The decision came after recent clashes between the Sunni and Alawite districts of Tripoli resulted in 15 deaths and 100 injuries, including Lebanese soldiers deployed as peacekeepers. The clashes are linked to the Syrian crisis, with some Alawites in Jebel Mohsen expressing support for the Syrian government against the Sunni-backed rebels.
Mikati spoke at the end of a meeting with President Michel Suleiman and the commander of the armed forces, Gen. Jean Kahwagi, in which they discussed the events in the city.
The decision was made under Article 4 of the Defense Act, which gives the government the power to turn control of any area deemed to be a danger to national security over to the armed forces.
Tensions in the city have been escalating since the deadly bombing of two Sunni mosques in the city earlier this year, which killed almost 50 people, the deadliest single act of violence in Lebanon since the country’s civil war that ended in 1990.
Sheikh Nabil Rahim, a member of the Association of Muslim Scholars told Asharq Al-Awsat that “efforts were ongoing by all parties to bring the clashes to an end, but to no avail.”
Rahim said: “In order to reach a temporary settlement, Bab Al-Tabbaneh residents want a speedy investigation into the bombing of two mosques in Tripoli last August, and for all those responsible to be brought to justice. It is no good accusing Ali Eid [former Alawite MP and a community leader in Jebel Mohsen] of involvement in the bombings without interrogating him while Islamists are being pursued for lesser crimes.”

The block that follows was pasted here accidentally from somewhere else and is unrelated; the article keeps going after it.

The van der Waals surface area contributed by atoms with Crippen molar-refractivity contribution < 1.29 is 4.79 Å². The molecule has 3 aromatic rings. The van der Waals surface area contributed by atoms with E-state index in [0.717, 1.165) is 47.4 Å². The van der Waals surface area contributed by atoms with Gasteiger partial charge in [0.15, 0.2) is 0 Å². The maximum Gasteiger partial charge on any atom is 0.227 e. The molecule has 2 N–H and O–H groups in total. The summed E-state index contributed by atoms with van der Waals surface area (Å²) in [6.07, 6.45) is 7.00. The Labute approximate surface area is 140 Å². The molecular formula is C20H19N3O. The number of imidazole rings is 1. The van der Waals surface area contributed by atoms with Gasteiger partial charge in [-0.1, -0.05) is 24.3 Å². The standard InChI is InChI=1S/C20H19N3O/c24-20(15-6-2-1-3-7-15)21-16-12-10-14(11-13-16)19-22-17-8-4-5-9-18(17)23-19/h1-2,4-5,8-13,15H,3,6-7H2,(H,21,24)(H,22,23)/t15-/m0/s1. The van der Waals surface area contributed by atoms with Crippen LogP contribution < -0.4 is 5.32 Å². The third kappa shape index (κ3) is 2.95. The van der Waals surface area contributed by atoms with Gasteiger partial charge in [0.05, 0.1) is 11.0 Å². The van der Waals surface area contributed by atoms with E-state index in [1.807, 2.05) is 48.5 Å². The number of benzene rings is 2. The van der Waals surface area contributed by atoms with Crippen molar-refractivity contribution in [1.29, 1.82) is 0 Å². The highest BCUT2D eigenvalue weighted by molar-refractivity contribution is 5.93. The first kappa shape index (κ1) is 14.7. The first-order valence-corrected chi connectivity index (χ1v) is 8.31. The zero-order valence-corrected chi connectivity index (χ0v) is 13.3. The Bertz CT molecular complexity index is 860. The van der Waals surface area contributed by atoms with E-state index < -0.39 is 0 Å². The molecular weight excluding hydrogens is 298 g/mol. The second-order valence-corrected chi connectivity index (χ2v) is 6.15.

Sunni Bab Al-Tabbaneh fighters have surrounded the Shi’ite Jebel Mohsen area for 20 days, in protest against Eid’s refusal to appear before the court to answer charges that he helped suspects in the bombings escape Lebanon.
Fighters in Bab Al-Tabbaneh, however, fear arrest if the situation calms down and the army takes control of the area. A source in Bab Al-Tabbaneh who spoke on the condition of anonymity told Asharq Al-Awsat that “negotiations focus on the suspension of warrants issued against armed men in Bab Al-Tabbaneh, as was the case with those accused of assaulting government minister Faisal Karami.”
Meanwhile, the Lebanese army continued to increase security measures in Tripoli on Monday, in the areas of Jaeal Mohsen, Bab Al-Tabbaneh, Qubbah and others, in order to restore stability to the city.
The army commander said: “These measures included regular patrols, the erection of checkpoints, dealing with snipers, removal of bunkers, and raids on armed groups. These measures resulted in the confiscation of arms and ammunition and other military paraphernalia, including communication equipment.”